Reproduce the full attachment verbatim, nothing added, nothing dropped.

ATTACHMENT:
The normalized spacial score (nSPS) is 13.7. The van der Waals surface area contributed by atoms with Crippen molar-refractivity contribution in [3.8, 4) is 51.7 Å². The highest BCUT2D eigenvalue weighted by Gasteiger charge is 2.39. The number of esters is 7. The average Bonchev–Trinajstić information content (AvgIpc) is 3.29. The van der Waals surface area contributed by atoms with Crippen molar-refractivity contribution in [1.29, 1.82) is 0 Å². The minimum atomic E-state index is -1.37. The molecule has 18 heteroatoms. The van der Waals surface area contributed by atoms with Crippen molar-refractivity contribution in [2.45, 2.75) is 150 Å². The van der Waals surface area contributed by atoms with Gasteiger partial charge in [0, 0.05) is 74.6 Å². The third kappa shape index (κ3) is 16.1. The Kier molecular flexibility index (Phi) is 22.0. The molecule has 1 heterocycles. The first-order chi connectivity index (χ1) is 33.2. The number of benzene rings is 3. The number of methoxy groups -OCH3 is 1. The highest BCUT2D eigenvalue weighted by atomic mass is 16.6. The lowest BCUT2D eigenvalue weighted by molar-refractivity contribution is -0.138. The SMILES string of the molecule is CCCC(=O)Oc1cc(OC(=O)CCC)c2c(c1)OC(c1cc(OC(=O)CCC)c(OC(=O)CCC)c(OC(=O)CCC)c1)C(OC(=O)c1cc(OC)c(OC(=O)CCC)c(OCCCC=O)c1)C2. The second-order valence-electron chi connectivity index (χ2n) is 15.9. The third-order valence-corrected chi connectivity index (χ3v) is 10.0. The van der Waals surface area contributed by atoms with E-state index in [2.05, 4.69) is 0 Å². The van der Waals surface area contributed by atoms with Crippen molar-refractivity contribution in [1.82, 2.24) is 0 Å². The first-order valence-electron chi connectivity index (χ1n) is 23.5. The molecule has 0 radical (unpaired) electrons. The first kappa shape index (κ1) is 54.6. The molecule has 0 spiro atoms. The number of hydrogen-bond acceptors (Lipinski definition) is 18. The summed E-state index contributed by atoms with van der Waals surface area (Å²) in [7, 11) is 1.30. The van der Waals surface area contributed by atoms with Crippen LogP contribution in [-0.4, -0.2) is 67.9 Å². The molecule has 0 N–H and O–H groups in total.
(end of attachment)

The normalized spacial score (nSPS) is 13.7. The van der Waals surface area contributed by atoms with Crippen molar-refractivity contribution in [3.8, 4) is 51.7 Å². The highest BCUT2D eigenvalue weighted by Gasteiger charge is 2.39. The number of esters is 7. The average Bonchev–Trinajstić information content (AvgIpc) is 3.29. The van der Waals surface area contributed by atoms with Crippen molar-refractivity contribution in [1.29, 1.82) is 0 Å². The minimum atomic E-state index is -1.37. The molecule has 18 heteroatoms. The van der Waals surface area contributed by atoms with Crippen molar-refractivity contribution in [2.45, 2.75) is 150 Å². The van der Waals surface area contributed by atoms with Gasteiger partial charge in [0, 0.05) is 74.6 Å². The third kappa shape index (κ3) is 16.1. The Kier molecular flexibility index (Phi) is 22.0. The molecule has 1 heterocycles. The first-order chi connectivity index (χ1) is 33.2. The number of benzene rings is 3. The number of methoxy groups -OCH3 is 1. The highest BCUT2D eigenvalue weighted by atomic mass is 16.6. The lowest BCUT2D eigenvalue weighted by molar-refractivity contribution is -0.138. The SMILES string of the molecule is CCCC(=O)Oc1cc(OC(=O)CCC)c2c(c1)OC(c1cc(OC(=O)CCC)c(OC(=O)CCC)c(OC(=O)CCC)c1)C(OC(=O)c1cc(OC)c(OC(=O)CCC)c(OCCCC=O)c1)C2. The second-order valence-electron chi connectivity index (χ2n) is 15.9. The third-order valence-corrected chi connectivity index (χ3v) is 10.0. The van der Waals surface area contributed by atoms with E-state index in [2.05, 4.69) is 0 Å². The van der Waals surface area contributed by atoms with Crippen molar-refractivity contribution in [1.82, 2.24) is 0 Å². The first-order valence-electron chi connectivity index (χ1n) is 23.5. The molecule has 0 radical (unpaired) electrons. The first kappa shape index (κ1) is 54.6. The molecule has 0 spiro atoms. The number of hydrogen-bond acceptors (Lipinski definition) is 18. The summed E-state index contributed by atoms with van der Waals surface area (Å²) in [7, 11) is 1.30. The van der Waals surface area contributed by atoms with Crippen LogP contribution in [-0.4, -0.2) is 67.9 Å². The molecule has 0 N–H and O–H groups in total.